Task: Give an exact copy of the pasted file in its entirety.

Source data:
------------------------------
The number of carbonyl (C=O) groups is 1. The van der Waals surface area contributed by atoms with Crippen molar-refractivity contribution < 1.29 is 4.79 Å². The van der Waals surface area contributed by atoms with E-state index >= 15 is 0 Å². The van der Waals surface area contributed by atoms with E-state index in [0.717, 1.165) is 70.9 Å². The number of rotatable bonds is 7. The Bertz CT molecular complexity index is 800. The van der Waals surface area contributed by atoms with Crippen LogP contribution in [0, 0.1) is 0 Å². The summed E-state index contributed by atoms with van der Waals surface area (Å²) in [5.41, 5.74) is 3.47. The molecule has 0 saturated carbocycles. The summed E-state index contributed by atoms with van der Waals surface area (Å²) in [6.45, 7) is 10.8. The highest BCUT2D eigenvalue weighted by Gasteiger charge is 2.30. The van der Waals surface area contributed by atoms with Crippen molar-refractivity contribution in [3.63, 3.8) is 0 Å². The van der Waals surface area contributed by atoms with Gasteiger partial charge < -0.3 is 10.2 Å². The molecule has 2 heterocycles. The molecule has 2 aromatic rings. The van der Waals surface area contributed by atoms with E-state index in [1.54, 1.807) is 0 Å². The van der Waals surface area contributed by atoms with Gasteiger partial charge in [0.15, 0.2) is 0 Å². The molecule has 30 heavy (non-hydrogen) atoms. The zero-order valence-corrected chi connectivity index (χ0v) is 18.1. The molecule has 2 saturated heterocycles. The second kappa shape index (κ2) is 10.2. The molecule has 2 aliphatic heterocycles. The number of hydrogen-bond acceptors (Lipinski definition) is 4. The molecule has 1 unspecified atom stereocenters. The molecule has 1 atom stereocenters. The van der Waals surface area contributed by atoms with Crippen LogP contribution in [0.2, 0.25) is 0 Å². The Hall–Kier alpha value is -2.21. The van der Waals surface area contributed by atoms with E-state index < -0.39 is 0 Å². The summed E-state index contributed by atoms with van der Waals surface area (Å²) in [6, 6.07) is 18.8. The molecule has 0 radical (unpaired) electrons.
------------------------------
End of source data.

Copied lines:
The number of carbonyl (C=O) groups is 1. The van der Waals surface area contributed by atoms with Crippen molar-refractivity contribution < 1.29 is 4.79 Å². The van der Waals surface area contributed by atoms with E-state index >= 15 is 0 Å². The van der Waals surface area contributed by atoms with E-state index in [0.717, 1.165) is 70.9 Å². The number of rotatable bonds is 7. The Bertz CT molecular complexity index is 800. The van der Waals surface area contributed by atoms with Crippen LogP contribution in [0, 0.1) is 0 Å². The summed E-state index contributed by atoms with van der Waals surface area (Å²) in [5.41, 5.74) is 3.47. The molecule has 0 saturated carbocycles. The summed E-state index contributed by atoms with van der Waals surface area (Å²) in [6.45, 7) is 10.8. The highest BCUT2D eigenvalue weighted by Gasteiger charge is 2.30. The van der Waals surface area contributed by atoms with Crippen molar-refractivity contribution in [3.63, 3.8) is 0 Å². The van der Waals surface area contributed by atoms with Gasteiger partial charge < -0.3 is 10.2 Å². The molecule has 2 heterocycles. The molecule has 2 aromatic rings. The van der Waals surface area contributed by atoms with E-state index in [1.54, 1.807) is 0 Å². The van der Waals surface area contributed by atoms with Gasteiger partial charge in [0.15, 0.2) is 0 Å². The molecule has 30 heavy (non-hydrogen) atoms. The zero-order valence-corrected chi connectivity index (χ0v) is 18.1. The molecule has 2 saturated heterocycles. The second kappa shape index (κ2) is 10.2. The molecule has 2 aliphatic heterocycles. The number of hydrogen-bond acceptors (Lipinski definition) is 4. The molecule has 1 unspecified atom stereocenters. The molecule has 1 atom stereocenters. The van der Waals surface area contributed by atoms with Crippen LogP contribution in [0.2, 0.25) is 0 Å². The Hall–Kier alpha value is -2.21. The van der Waals surface area contributed by atoms with E-state index < -0.39 is 0 Å². The summed E-state index contributed by atoms with van der Waals surface area (Å²) in [6, 6.07) is 18.8. The molecule has 0 radical (unpaired) electrons.